Friday, May 30, 2008

So, the Sky is Not Falling?

I'm posting the following link because it represents a practical and down to earth look at we call the "Shidduch Crisis."

Thanks to my offspring for bringing it to my attention.


G said...

Clear, rational and sensible.'ll never catch on.

Anonymous said...

No, the sky isn't falling, that was just part of a crane this morning in Manhattan, Hashem yirachem.

Good article. The panic tone has been set by certain members of the 'heimishe' segment of the community, who tend to reach it before other segments do. In this, as in other matters, in recent years this segment has become more visible and exerted greater influence, partially due to their increased visiblity and volume. But when things get too far out of hand, like with the stock market, dot com, and real estate bubbles, a correction is on the way sooner or later. Some others have to speak out at times, so that that segment doesn't totally drown out other voices and perspectives.

Nowadays, boruch Hashem, we are blessed with better health and longer lifespans on average, among other things, so that has to be taken into account in such a discussion. Take a look at the ages of marriage in the Torah too (hint, they weren't always at 18, even if they lived longer then than we do now).

Biezras Hashem, we should have true simchas bei Yidden.

P.S. I nominate Prof. K. to be Shidduch Czarina, a new position to address this issue, to look after the interest of all the poor czardines out there (kol Yisroel bnei melochim, as stated in Chazal).

Anonymous said...

Finally someone who isn't looking to stir up a panic in people by yelling crisis. She made some really good points. And G may be right that it won't catch on with the group that it should catch on with, the group D calls the most vocal group. I'd be happy if it just caught on with one group in the frum world (the one more to the left) and maybe the fringe group that doesn't quite belong left or right.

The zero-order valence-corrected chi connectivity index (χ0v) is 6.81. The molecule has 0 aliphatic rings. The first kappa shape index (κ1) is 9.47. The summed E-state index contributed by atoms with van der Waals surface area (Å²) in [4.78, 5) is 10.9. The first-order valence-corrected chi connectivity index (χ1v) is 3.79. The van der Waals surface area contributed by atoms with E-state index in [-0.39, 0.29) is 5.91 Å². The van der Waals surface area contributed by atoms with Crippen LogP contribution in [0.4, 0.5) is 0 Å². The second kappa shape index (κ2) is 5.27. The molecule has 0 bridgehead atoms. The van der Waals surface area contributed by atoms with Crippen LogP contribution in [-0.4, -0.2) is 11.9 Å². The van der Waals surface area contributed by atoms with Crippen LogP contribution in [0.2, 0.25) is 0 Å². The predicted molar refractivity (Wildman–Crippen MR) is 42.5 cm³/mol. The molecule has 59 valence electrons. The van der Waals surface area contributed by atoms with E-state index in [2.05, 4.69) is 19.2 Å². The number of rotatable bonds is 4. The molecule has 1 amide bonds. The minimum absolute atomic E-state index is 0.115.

Anonymous said...

Common sense when talking about shidduchim? Those who don't have the common sense are not even going to give any serious consideration to the article because it appeared in the Jewish Press and the Jewish Press is not Jewish enough for them. You won't have any change on the right until some rav, suddenly blessed with real common sense stands up and says "Rabbosai we're doing this all wrong." We're not supposed to count on miracles to change our lives and I'm not counting on hearing those words for a really long time.

concernedjewgirl said...

I agree with Debra. Everyone in the klal can talk about it, and does. Yet, the people that should talk about the problem do not. The ones that can actualy change something, do not. SO for the rest of us, we can talk till our friends ears drop, nothing is going to change.

ProfK said...

Sorry, I was absent from my blog for a bit and couldn't respond to comments.

D--I've read my history books and remember all too well what happened to the last Czarina. As they say in Yiddish "nor dos feilt mir os." I'll pass on being the Czarina, but if you're of the mind to be Czar I'll vote for you. Czardines? Oy!

ConcernedJewGirl, the first step is to talk about something and to keep talking about it. Those things that are never talked about have no chance of ever being different. At some point with things that are talked about there comes a springing into action. It may not be coming fast enough for some of us but unless we keep pointing out that there is a problem--being a thorn--no one is going to want to "pull out" that thorn and heal the wound.

Anonymous said...

If you want people to change a particular behavior you have to give them a reason they will buy for changing it. They either have to fear something or there has to be a good benefit that is very desireable. Too much of the discussion centers on the problem but not enough on the "carrots" needed to get change to happen. What we need to find is somethiing that the others will want and will be willing to change for.